January 1st, 2011 was the last time Sidney Crosby played with a clear head. That was the day of the NHL’s Winter Classic – a contest between Washington and Pittsburgh which took place at Heinz Field, home of NFL’s Pittsburgh Steelers. With over 60,000 fans on hand, and millions watching on television, Dave Steckel’s blindside hit left Crosby reeling. (Link: Steckel hits Crosby) Though it’s now clear that he was concussed on the play, Crosby actually stayed in the game. Here’s what was written in the NHL’s post-game recap:
“Sidney Crosby was shaken going into the dressing rooms for the second intermission because he was on the wrong end of a David Steckel hit behind the play that definitely caught the attention of everyone watching; but might have been, as Penguins coach Dan Bylsma said, incidental contact. Crosby toughed it out and returned for the third period.”
After a few days off, Crosby suited up in the Pens’ next game against Tampa Bay on January 5th. He was making a pass behind the Tampa net when Victor Hedman caught him with this hit: http://www.youtube.com/watch?v=3sfiMs4l38A
While he looked to be in discomfort coming off the ice, Crosby stayed in this game as well. In fact, there’s no mention whatsoever of Crosby’s injury in the official game recap on nhl.com. A few days later on January 9th, Head Coach Dan Bylsma announced that Crosby had a “mild concussion”. The initial timeline on the injury was that he’d miss at least a week.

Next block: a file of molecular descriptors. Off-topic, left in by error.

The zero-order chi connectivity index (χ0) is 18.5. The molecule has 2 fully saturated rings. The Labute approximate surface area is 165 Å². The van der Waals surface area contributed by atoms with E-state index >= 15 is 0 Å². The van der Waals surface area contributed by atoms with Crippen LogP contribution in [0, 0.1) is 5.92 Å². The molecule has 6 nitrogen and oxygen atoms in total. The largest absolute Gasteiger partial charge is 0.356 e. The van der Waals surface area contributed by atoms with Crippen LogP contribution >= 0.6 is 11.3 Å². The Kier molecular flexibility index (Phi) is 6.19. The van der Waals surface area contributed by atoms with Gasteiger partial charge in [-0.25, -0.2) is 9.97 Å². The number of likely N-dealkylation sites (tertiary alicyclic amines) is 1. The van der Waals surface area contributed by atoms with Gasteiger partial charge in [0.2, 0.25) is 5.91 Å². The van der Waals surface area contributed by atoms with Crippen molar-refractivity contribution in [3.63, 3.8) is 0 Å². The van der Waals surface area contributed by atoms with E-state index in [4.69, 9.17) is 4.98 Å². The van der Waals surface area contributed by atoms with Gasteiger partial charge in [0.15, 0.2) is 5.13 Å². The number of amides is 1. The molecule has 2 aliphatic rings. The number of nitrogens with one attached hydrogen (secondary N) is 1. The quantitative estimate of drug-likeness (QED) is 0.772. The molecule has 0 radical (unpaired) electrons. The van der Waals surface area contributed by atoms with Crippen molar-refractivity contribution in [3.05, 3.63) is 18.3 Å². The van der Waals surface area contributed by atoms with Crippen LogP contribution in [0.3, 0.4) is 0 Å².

Now 45 weeks later, Sidney Crosby is set to make his return to the NHL.
Despite his incredible ability, not everyone likes Sidney Crosby. Some grew to dislike him early in his career, calling him a whiner for the way he dealt with the increased attention paid to the game’s newest phenom. (People said the same thing about Gretzky early in his career). But regardless of your opinion about him as a player, there’s no denying that Crosby is the single most recognizable figure in the game of hockey. And when healthy, he’s not only the best player in the league, but also the NHL’s strongest ambassador. In a league that has very little economic stability beyond the traditional hockey markets (Canada/the original six), there’s no overstating Crosby’s importance in growing interest in the game.
The comeback has been a long time coming. On September 7th, Crosby let the world know he was on the road to recovery. Though his 40-minute press conference gave very few details on the extent of his past brain trauma, Crosby maintained that he never once considered the possibility of retirement. Now after 5 weeks of vigorous practice with the team, Crosby is finally ready to go.
Naturally, this raises questions: Can Crosby play as well as he did prior to the concussion? Are the Penguins now a favourite to win the Stanley Cup? And most important of all: is another concussion a matter of if, or when?